Exploring 5G and the 4th Industrial Revolution

Mon, 04/15/2019 - 13:39

WAPA Committee member Paul Colmer takes a tongue-in-cheek look at the hype around 5G and the related Fourth Industrial Revolution (4IR).

The hype is everywhere, it’s the answer to all world evils, it’s 5G. Is it real and what can we expect from our galactic adventure? The problem lies in the fact that the hype is there to herd the investors into the trillion-dollar global playing field but where there is hype you require a new vocabulary to fuel it. This inevitably leads to confusion. Read more about cutting through the confusion

Its 5 year mission: to explore strange new worlds. To seek out new life. To boldly go where no man has gone before!
Its 5 year mission: to explore strange new worlds. To seek out new life. To boldly go where no man has gone before!

 

Real, science fiction or fantasy?

As the carriers rush to lead the race into the future, nobody has mixed up the hype better than AT&T, whose clients recently noticed they were connected to 5G E on their android phones. It’s not 5G but merely the rebranding of LTE 4G and this has landed them in the federal court with Sprint Mobile. This is of course not the first time we have seen this deception as it happened with 3G networks branded as HSPA+ being punted as 4G. T-Mobile humorously tweeted that if 5G was so easy they are going warp speed and launching 9G. Strange that T-Mobile was, I think, the first to con us by saying that HSPA+ was 4G.

So what do we need in the engine room Scotty?

The dream of 5G and it being the foundation of the 4IR to which it has attached itself. Spectrum is everything and in South Africa about as elusive as life-sustaining atmospheres. The spectrum we need is in low 600-700 MHz, mid-band sub 6 GHz, the coveted 3.5 GHz and mm-wave band from 26- 86 GHz. However, it was said that under current ICASA pricing formulas a chunk of 26 GHz could cost around R75 million.

Rain Mobile has launched a 5G service on its own 3.6 GHz. It is envisaged that higher mm-wave spectrum be used in fixed line wireless applications while the lower sub 6 GHz may be more suited to mobile handsets and made possible by chipsets like the Qualcomm Snapdragon. The problem lies with the mm-wave distance and building penetration issues, which means that all these Sci-Fi networks will have to be built with many small cells mounted on the corners of buildings and street poles. Or maybe CSIR can design some ‘sky hooks’ to hang them on?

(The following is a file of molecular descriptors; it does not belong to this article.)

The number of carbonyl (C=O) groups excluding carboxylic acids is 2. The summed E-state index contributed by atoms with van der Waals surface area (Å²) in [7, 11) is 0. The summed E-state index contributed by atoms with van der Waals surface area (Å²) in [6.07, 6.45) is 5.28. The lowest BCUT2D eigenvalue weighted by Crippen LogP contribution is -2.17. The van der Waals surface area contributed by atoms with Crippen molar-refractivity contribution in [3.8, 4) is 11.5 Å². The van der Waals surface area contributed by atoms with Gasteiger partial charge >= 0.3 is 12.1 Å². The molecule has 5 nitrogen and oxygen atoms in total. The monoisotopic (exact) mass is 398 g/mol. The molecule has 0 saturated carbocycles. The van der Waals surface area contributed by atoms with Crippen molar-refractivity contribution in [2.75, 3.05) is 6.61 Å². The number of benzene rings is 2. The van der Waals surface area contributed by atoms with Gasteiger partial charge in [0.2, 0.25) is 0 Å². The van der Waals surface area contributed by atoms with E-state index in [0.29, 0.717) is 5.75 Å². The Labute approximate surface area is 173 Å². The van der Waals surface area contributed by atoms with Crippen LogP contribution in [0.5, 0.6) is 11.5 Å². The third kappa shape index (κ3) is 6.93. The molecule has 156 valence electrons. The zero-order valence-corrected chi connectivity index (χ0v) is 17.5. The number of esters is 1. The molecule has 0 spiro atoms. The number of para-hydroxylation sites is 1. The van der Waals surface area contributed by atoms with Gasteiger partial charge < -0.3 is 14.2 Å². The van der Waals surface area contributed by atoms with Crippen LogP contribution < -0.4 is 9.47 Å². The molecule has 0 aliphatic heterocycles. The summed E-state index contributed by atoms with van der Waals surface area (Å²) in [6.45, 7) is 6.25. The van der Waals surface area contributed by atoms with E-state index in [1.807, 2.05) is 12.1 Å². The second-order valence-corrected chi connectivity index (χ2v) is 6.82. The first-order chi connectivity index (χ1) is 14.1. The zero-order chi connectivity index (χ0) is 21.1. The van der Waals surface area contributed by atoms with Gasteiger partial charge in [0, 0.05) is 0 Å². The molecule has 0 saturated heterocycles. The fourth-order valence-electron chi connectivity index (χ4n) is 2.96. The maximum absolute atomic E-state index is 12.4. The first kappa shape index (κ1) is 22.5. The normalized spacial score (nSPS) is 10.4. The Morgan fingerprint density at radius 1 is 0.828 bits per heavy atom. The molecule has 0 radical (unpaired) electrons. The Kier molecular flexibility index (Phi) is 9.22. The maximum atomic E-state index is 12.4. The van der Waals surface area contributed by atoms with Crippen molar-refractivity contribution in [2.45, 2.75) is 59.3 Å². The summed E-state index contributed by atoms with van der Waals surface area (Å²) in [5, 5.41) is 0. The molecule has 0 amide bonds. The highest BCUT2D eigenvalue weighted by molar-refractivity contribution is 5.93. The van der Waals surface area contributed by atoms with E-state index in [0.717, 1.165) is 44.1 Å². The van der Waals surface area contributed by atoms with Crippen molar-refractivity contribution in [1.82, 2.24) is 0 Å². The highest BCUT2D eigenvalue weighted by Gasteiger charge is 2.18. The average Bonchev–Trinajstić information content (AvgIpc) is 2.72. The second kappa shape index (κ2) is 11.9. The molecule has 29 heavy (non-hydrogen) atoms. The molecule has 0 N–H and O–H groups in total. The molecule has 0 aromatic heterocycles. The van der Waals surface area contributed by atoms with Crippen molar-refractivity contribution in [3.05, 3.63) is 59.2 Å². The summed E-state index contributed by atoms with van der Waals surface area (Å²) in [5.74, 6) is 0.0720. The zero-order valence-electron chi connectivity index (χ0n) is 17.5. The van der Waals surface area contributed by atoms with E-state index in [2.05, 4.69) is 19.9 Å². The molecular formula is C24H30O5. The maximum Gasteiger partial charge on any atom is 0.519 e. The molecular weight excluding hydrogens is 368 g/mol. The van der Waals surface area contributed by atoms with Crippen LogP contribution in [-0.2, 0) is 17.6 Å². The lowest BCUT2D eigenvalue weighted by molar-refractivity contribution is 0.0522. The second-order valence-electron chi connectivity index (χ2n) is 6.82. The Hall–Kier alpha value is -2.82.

All these small cells will require fibre backbone and there will be a need to mount some of these cells inside buildings that cannot be penetrated from the outside; so we run fibre into a building and connect a small cell? I thought that PtP 5G was the solution to avoiding trenching fibre to the building but I’m a mere space cadet so still thinking about that one.

Superfast journeys into the unknown require standards

The standards are based on the 5G NR (near radio ) and with the ITU IMT-2020 talking about 20 Gbps peak download and 10 Gbps peak upload, I’m once again confused, as the spec of the Snapdragon chipset only support up to 5 Gbps.

The journey to Warp speed

So the big question is, how fast is it really?  The QualComm Frankfurt simulation is the more basic network, based on 100 MHz of 3.5 GHz spectrum with an underlying gigabit-LTE network on 5 LTE spectrum bands. Browsing jumped from 56 Mbps for the median 4G user to more than 490 Mbps for the median 5G user, with roughly seven times faster response rates for browsing. Download speeds also improved dramatically, with over 90% of users seeing at least 100 Mbps download speeds on 5G, versus 8 Mbps on LTE.

Frankfurt simulation results for 10th percentile of users
Frankfurt simulation results for 10th percentile of users

 

Vodacom are live in Lesotho and are claiming peaks of around 700 mbps but they can do nothing in South Africa until access to 3.5 Ghz becomes available. The Rain Mobile 5G network on their own 3.6 GHz is also in the same ball park. One test reached a download speed of 747 Mbps, with an upload speed of 72.1 Mbps, and latency of 9 milliseconds. The photon torpedo speeds are going to remain elusive until the mm-wave bands come into play. Comsol has access to the largest tranche of contiguous 28 GHz in South Africa, making it the local front-runner for 5G services. The pilot network in Soweto demonstrated 1.75 Gbps download speeds.

Off to the space doctor in Sandton to board the Starship Enterprise

The day had arrived where the ICASA 5G forum was about to launch with passengers from government and industry experts. It was going to be my salvation, surely all my questions would be answered on this two-day galactic 5G adventure. Anticipation was in the air but sadly launch time was experiencing YaClick type latency so I took the time to ponder what was going on and who was there.

Surprisingly the Klingon and Romulan carriers had settled their differences and were communicating with one another. Maybe they found common ground and were discussing the non-compliance of the EUSSCA.

5G the foundation of 4IR

It was explained in detail how the Fourth Industrial Revolution is the current and developing environment in which disruptive technologies and trends such as the Internet of Things (IoT), robotics, virtual reality (VR) and artificial intelligence (AI) are changing the way we live and work. None of these things would be possible without 5G. Really? It was also said that 5G is the quantum physics within a Newtonian world. Futuristic space talk indeed. If the relationship of 5G with 4IR is so entwined I wondered why the 4IR conference was running in parallel at another venue? But fear not our own captain T Genders was on his way to investigate.